- Figure out who’s the “boss.” This is tricky, but critical. Last year, I wrote a book for an organization and while the CEO's vision was paramount, I was actually the boss. He needed me to make decisions, establish the calendar, determine and shape content. I led. But in another case, it worked the other way around: My client was in charge. She had a clear vision for the book both in terms of content and tone. I followed. These collaborations are successful when I figure out early on what the client really needs from me, and when I’m willing to be flexible. When your work is being edited by a professional, this power dynamic can be hard to figure out. Ultimately you're the author, your name will be on the work, and so you’re the boss. But when working with an agent or publisher I don’t see it this way. I may technically be the boss, but I’ve partnered with these people because of their expertise. So I weigh their opinions and advice heavily. Bottom line: Be open, constantly re-evaluate the power dynamic, and make sure you don’t shoot yourself in the foot by getting it wrong.
- Don’t let emotions get in the way. Sometimes, collaborations can be really annoying. It’s not all that hard to get offended somewhere along the line. Someone insists on changing something, or repeating something, or having a structure that you think just doesn’t work. Instead of showing your emotions, take a moment to collect your thoughts. Then clearly explain your opinion. Then, depending on who’s “boss,” either make the changes or don’t.
- Keep the market in mind, not your ego. This takes us back to my first point: the goal of the manuscript or document. The goal may be to get financing for a movie, to snag an agent, to get a book deal, to improve your draft. What is not important—and what usually only gets in the way—is your ego. Try not to be defensive, just productive. When you get too wrapped up in whether you're right or wrong, the work ends up suffering.
After one day and night of intense work, I delivered the pitch to Dean. At first, he was ecstatic (“So much better than the first writer! You’re a superhero!”)... and then things got complicated. Tweaks became re-writes. It was hard understanding his vision and getting it down in a way that he felt did it justice. But I learned a lot. And after a lot of back and forth (during my vacation), I got it right. And now we’re both happy.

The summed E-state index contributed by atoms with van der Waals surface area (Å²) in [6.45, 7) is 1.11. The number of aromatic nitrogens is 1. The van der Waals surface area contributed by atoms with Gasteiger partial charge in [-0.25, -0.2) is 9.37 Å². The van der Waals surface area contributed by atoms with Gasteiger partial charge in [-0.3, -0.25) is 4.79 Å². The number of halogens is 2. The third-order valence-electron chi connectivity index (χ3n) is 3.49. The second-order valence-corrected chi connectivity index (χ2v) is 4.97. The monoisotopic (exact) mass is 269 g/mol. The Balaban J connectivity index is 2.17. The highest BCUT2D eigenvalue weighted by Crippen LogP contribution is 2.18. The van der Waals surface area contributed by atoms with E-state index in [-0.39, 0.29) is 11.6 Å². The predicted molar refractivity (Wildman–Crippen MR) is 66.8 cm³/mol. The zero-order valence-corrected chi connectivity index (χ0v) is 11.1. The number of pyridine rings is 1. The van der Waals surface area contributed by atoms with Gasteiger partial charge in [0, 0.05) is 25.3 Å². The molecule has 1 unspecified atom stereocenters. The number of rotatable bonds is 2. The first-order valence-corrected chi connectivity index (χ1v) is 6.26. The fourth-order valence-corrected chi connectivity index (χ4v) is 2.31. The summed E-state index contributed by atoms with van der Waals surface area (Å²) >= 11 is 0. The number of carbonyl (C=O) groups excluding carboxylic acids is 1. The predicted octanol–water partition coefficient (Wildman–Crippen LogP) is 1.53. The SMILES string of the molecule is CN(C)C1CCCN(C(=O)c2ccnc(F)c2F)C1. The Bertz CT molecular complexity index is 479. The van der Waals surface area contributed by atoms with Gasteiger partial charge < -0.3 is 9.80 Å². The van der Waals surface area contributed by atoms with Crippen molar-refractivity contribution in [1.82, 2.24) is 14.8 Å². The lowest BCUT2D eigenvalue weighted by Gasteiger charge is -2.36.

That’s working collaboratively.
Katrin Schumann is the author of The Forgotten Hours (Lake Union, 2019), a Washington Post bestseller; This Terrible Beauty, a novel about the collision of love, art and politics in 1950s East Germany (March, 2020); and numerous nonfiction titles. She is the program coordinator of the Key West Literary Seminar. For the past ten years she has been teaching writing, most recently at GrubStreet and in the MA prison system, through PEN New England. Before going freelance, she worked at NPR, where she won the Kogan Media Award. Katrin has been granted multiple fiction residencies. Her work has been featured on TODAY, Talk of the Nation, and in The London Times, as well as other national and international media outlets, and she has a regular column on GrubWrites. Katrin can also be found at katrinschumann.com, and on Twitter and Instagram: @katrinschumann.See other articles by Katrin Schumann